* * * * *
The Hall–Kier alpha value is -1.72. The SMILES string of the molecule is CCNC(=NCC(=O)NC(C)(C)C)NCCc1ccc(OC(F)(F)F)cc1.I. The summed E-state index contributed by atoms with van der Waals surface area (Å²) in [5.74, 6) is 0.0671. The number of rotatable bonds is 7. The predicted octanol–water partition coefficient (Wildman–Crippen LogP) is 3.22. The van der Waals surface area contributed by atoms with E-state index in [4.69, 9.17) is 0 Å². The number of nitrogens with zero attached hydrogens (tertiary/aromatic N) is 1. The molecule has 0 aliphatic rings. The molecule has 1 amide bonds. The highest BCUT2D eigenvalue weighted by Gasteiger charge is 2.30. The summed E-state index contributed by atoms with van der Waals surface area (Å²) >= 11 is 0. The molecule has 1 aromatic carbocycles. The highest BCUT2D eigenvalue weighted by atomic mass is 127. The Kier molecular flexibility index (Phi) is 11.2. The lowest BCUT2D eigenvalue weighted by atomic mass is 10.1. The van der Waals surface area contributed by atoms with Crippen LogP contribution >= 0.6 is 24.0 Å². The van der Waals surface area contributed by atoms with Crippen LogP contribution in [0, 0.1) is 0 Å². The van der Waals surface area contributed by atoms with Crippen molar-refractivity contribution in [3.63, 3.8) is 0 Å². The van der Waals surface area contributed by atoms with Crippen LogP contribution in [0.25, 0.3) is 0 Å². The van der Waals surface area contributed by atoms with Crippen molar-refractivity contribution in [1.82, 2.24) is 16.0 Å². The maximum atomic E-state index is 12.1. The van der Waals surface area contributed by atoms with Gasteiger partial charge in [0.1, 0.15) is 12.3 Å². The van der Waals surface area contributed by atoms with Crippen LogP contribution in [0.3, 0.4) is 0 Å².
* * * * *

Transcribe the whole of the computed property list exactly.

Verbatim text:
The Hall–Kier alpha value is -1.72. The SMILES string of the molecule is CCNC(=NCC(=O)NC(C)(C)C)NCCc1ccc(OC(F)(F)F)cc1.I. The summed E-state index contributed by atoms with van der Waals surface area (Å²) in [5.74, 6) is 0.0671. The number of rotatable bonds is 7. The predicted octanol–water partition coefficient (Wildman–Crippen LogP) is 3.22. The van der Waals surface area contributed by atoms with E-state index in [4.69, 9.17) is 0 Å². The number of nitrogens with zero attached hydrogens (tertiary/aromatic N) is 1. The molecule has 0 aliphatic rings. The molecule has 1 amide bonds. The highest BCUT2D eigenvalue weighted by Gasteiger charge is 2.30. The summed E-state index contributed by atoms with van der Waals surface area (Å²) >= 11 is 0. The molecule has 1 aromatic carbocycles. The highest BCUT2D eigenvalue weighted by atomic mass is 127. The Kier molecular flexibility index (Phi) is 11.2. The lowest BCUT2D eigenvalue weighted by atomic mass is 10.1. The van der Waals surface area contributed by atoms with Crippen LogP contribution >= 0.6 is 24.0 Å². The van der Waals surface area contributed by atoms with Crippen LogP contribution in [0, 0.1) is 0 Å². The van der Waals surface area contributed by atoms with Crippen molar-refractivity contribution in [3.63, 3.8) is 0 Å². The van der Waals surface area contributed by atoms with Crippen LogP contribution in [0.25, 0.3) is 0 Å². The van der Waals surface area contributed by atoms with Crippen molar-refractivity contribution in [1.82, 2.24) is 16.0 Å². The maximum atomic E-state index is 12.1. The van der Waals surface area contributed by atoms with Gasteiger partial charge in [0.1, 0.15) is 12.3 Å². The van der Waals surface area contributed by atoms with Crippen LogP contribution in [0.3, 0.4) is 0 Å².